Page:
In response to findings from the Letwin Review, the Royal Institute of British Architects (RIBA) has published an analysis of the necessary conditions for, and characteristics of, high-quality new places where people want to live.

The report, Ten Characteristics of Places where People want to Live, lists a series of measures for better building and placemaking, in which Custom, Self-build and community-led housing feature prominently.

Initial findings of the Independent Review of Build Out Rates by Sir Oliver Letwin MP found that a mixed approach to housing would speed up build-out, and to do this local and national government need to facilitate opportunities for growth. The final findings of the report are expected imminently.

“If either the major house builders themselves, or others, were to offer much more housing of varying types, designs and tenures on the large sites that matched appropriately the desires of communities, then the overall absorption rates could be substantially accelerated.” (Letwin Initial Analysis)

The RIBA is in agreement with the initial findings: “The RIBA endorses the Letwin Review approach to increasing quality and supply through better placemaking, with a greater diversity of tenures and types of homes alongside improved planning, delivery and stewardship.”

More homes, done better

Principally, the report is focused on the need for an improvement in the relationship between build out rate and improved design and sustainability in creating places. It puts forward ten points for instigating change, that will empower and engage people in housing, and crucially foster the right environment for delivering “strong, lasting neighbourhoods”.

The ten points include more robust roles for planning teams and local authorities, and clearly identifies, and makes recommendations for, an increase in Custom, Self-build and community-led homes. To do this it also lists ways to bolster the sector, all of which reflects the Letwin Review’s initial findings.

RIBA Places where people want to live

Among other points, it highlights the need for putting the “necessary infrastructure in place to enable increased delivery of self-build homes”, as well as an improved process of land assembly and stewardship that would support the selling and provision of Custom Build plots.

Key in this approach is engagement with SME builders, supported by planning, to “create a more locally attuned market and a more resilient residential sector”.

The report also acknowledges the fundamental link that Self-build, Custom Build and community-led housing has with individual creativity, and the contemporary 3d digital modelling and visualising tools that are helping to normalise this process, as well as the route’s links to affordability.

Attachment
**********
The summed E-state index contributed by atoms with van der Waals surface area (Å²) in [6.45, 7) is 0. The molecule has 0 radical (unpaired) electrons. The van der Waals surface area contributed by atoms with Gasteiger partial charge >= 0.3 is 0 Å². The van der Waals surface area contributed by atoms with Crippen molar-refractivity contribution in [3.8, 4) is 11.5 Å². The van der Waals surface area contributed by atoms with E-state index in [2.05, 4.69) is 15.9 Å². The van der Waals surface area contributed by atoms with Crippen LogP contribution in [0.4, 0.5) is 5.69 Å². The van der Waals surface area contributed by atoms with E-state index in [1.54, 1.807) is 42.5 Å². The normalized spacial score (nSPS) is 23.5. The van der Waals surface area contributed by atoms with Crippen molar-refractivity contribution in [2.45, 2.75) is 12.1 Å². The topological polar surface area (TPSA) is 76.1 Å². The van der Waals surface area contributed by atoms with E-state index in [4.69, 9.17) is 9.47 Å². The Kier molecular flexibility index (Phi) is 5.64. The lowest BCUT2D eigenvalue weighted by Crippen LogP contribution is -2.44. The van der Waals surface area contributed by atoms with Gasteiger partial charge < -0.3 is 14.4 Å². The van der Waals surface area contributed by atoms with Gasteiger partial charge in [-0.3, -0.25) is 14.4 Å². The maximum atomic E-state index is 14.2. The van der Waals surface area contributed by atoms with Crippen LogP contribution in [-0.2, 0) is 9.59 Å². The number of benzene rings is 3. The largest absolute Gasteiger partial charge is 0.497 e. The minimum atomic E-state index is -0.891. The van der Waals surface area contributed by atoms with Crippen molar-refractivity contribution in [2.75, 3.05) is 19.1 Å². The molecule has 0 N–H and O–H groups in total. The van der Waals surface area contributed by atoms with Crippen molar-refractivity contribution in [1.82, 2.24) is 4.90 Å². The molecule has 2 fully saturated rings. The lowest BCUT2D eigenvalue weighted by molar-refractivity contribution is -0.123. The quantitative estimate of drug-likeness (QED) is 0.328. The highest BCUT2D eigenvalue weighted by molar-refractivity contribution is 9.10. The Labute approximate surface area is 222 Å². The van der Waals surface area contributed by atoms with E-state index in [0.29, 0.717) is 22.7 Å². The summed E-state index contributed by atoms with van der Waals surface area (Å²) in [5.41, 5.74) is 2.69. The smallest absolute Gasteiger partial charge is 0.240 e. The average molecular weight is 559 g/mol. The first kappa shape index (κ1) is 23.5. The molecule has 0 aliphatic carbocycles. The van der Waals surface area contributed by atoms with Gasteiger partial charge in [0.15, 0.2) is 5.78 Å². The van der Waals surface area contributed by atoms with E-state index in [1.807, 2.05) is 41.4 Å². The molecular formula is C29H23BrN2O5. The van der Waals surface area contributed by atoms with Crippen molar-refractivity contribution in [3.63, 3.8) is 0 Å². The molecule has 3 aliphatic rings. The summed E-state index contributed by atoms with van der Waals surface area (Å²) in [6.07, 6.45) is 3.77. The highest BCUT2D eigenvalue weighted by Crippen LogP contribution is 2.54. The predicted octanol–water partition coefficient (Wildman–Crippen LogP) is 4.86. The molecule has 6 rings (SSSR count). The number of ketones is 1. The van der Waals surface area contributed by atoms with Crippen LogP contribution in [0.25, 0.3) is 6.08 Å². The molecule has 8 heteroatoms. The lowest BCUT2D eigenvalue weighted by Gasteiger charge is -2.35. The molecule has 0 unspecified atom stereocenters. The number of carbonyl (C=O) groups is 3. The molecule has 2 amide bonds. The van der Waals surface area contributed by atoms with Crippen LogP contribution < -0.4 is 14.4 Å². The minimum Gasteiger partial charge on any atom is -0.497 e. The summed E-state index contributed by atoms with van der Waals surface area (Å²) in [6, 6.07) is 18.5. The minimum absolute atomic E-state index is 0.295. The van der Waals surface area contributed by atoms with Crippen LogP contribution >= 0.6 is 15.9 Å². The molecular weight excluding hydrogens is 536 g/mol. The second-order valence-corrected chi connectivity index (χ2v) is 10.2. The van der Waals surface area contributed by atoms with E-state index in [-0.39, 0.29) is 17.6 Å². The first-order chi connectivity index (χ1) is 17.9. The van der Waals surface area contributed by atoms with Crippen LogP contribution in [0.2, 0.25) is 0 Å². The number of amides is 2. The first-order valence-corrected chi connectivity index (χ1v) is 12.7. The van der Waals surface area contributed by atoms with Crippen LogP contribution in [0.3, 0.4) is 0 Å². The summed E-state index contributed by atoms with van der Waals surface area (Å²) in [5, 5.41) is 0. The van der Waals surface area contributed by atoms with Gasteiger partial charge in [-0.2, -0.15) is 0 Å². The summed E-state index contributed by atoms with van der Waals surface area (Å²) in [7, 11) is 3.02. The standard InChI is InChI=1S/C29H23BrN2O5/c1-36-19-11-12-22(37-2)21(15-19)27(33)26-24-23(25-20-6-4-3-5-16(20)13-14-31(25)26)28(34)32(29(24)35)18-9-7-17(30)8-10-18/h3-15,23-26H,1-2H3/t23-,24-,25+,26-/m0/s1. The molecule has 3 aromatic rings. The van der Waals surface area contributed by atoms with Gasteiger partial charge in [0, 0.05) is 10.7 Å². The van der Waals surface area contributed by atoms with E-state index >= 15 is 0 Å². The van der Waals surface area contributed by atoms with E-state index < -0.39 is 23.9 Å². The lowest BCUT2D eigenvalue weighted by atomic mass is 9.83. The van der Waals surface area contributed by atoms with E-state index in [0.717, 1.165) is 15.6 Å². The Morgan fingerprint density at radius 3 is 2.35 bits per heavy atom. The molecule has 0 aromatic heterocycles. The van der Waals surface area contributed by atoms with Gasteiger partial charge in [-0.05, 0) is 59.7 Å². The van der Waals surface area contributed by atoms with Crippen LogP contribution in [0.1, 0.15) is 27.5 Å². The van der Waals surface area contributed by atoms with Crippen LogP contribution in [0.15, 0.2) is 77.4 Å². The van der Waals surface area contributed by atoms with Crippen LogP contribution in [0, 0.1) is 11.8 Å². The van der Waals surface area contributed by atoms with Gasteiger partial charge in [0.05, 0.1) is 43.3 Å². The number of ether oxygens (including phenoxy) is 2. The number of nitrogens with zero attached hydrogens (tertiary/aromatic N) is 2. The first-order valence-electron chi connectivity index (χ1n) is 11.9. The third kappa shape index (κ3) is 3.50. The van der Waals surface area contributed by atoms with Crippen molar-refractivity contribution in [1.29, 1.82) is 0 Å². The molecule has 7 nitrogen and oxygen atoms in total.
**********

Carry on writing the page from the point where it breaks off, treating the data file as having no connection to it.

“Homeowners or community groups who want to take greater responsibility for a building project in exchange for greater affordability – by cutting out the conventional developer – are beginning to come together to buy serviced plots to undertake their own self-build or community-led projects where essential infrastructure has been put in place.”

The report is well-received by NaCSBA, as it supports and advocates the sector as part of an improved route to homes and place-making.

Andrew Baddeley-Chappell, NaCSBA’s Chief Executive Officer said: “NaCSBA warmly welcomes this report, as we strongly believe that the Custom and Self-build sector can deliver more and better homes, that more people aspire to live in and that communities are happier to see built.

“This report recognises the growth of the Custom and Self-build market, the benefits that this approach brings to homes and communities, and the need to bolster support and refine initiatives. We hope that the upcoming Letwin Review and the Budget will build on this report and help make it easier for individuals and groups to be more empowered when it comes to choosing a new place in which to live.”

The report covers the follow ten target areas for improvement:

  1. The right place for the right housing
  2. A place to start and a place to stay
  3.  A place which fosters a sense of belonging
  4. A place to live in nature
  5. A real place to enjoy and be proud of
  6. A place with a choice of homes
  7. A place with unique and lasting appeal
  8. A place where people feel at home
  9. A sustainable place for future generations
  10. A place where people thrive

The RIBA report is the precursor to a planned Future Place project, a partnership with the Local Government Association (LGA), Royal Town Planning Institute (RTPI) and Chartered Institute of Housing (CIH), which will highlight exemplary placemaking practice around the country.

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